On The Record From WYPR 88.1 FM in Baltimore. Catch On the Record, hosted by Sheilah Kast, weekdays from 9:30 to 10:00 am, following NPR's Morning Edition. We'll discuss the issues that affect your life and bring you thoughtful and lively conversations with the people who shape those issues — business people, public officials, scholars, artists, authors, and journalists who can take us inside the story.
On The Record on WYPR

On The Record

From WYPR - 88.1 FM Baltimore

From WYPR 88.1 FM in Baltimore. Catch On the Record, hosted by Sheilah Kast, weekdays from 9:30 to 10:00 am, following NPR's Morning Edition. We'll discuss the issues that affect your life and bring you thoughtful and lively conversations with the people who shape those issues — business people, public officials, scholars, artists, authors, and journalists who can take us inside the story.

Most Recent Episodes

Undesigning The Racism Of Redlining

Racially restrictive housing covenants were once common in Baltimore. Eventually, federal rules and regulations locked in even sharper barriers to mortgage loans and housing access. A traveling exhibit titled, "Undesign the Redline," now at the Central Branch of the Enoch Pratt Free Library, uses maps and stories to show how explicit racism became structural. Facilitator Trent Hall tells us about the exhibit. He hopes visitors leave with a sense of purpose.

Stories From The Stoop: Alvin Eng

Here's a Stoop Story told by Alvin Eng in 2015 about the racism his parents experienced as Chinese immigrants to the U.S., and his struggle to be an "All American" boy.

No Man Or Woman Left Behind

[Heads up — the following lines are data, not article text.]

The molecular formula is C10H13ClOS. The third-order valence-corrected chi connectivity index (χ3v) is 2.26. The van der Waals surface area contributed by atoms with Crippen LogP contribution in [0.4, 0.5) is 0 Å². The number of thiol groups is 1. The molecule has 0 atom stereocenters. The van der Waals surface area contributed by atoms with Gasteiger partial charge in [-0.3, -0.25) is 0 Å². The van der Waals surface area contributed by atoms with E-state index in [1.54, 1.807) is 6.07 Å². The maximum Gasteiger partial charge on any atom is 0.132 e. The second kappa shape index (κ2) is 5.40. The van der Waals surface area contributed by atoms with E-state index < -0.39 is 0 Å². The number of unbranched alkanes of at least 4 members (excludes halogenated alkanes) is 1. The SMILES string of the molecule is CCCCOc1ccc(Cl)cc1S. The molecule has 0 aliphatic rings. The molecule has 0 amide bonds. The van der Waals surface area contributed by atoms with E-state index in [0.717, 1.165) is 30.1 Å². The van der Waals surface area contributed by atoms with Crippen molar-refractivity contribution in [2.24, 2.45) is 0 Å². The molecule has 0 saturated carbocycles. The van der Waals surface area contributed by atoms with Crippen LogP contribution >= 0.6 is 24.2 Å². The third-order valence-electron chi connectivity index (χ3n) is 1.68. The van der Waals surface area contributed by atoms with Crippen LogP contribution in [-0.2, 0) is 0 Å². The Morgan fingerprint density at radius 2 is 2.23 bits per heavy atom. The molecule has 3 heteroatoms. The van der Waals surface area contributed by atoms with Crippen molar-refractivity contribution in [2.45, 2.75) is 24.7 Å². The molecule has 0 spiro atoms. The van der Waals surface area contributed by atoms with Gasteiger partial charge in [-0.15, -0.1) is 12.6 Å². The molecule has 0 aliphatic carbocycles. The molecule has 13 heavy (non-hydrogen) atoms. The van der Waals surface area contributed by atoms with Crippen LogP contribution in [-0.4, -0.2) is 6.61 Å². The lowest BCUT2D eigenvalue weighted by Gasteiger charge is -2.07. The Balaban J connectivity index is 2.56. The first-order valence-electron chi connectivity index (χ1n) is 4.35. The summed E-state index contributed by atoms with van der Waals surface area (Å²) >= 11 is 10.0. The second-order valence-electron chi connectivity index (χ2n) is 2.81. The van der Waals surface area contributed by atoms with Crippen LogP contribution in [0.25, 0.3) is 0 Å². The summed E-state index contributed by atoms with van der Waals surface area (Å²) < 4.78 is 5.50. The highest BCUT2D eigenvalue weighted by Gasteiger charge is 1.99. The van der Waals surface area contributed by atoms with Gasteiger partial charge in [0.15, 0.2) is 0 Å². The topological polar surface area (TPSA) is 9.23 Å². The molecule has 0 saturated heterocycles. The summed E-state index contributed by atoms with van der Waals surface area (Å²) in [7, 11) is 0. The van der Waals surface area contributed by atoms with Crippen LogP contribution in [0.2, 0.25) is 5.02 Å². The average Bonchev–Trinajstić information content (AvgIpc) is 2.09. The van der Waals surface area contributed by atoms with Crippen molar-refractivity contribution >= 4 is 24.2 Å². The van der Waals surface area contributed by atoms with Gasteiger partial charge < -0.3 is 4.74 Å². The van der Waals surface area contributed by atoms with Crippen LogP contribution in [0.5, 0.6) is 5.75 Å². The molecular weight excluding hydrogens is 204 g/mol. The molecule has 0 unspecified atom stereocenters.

Struggling military veterans can get trapped in a vicious cycle of mental illness and substance abuse, and sometimes land behind bars. But there is a program they can turn to for help. The Veterans Treatment Court provides services and holds vets accountable so they can turn their lives around. Judge Halee Weinstein presides over the Veterans Treatment Court and describes how it works. Plus, we visit a hearing to meet some of the veteran participants and mentors.

'The Daily Miracle': A Memoir of Newspapering

The first half of the title of C. Fraser Smith's new book may sound reverent--a miracle! Every day! But along with the tales of eccentric characters in the newsrooms where Smith has worked, "The Daily Miracle" offers a hint of sarcasm, plus anguish about the challenges that threaten newspapers. When papers wither, Smith says the community loses a valuable ally.

The Next Generation Of Climate Activists; Mapping Baltimore's Future Climate

Urgent alarms from the U.N. and the European Parliament call for intensified commitment to reducing greenhouse-gas emissions, while the Trump Administration pursues pulling the U.S. out of the Paris Climate Agreement. As scientists warn that time is running out, young people are taking action. We speak to artist and activist Nadia Nazar of the youth-led organization Zero Hour. Plus, a mapping tool that predicts your city's future climate. Spatial ecologist Matthew Fitzpatrick tells us why the Maryland of 2080 may feel more like Mississippi or Arkansas. You can hear more from Nadia Nazar and Matthew Fitzpatrick at the Institute of Marine & Environmental Technology tonight, following a screening of the National Geographic film "From Paris to Pittsburgh: The Climate for Change is Now". Register here.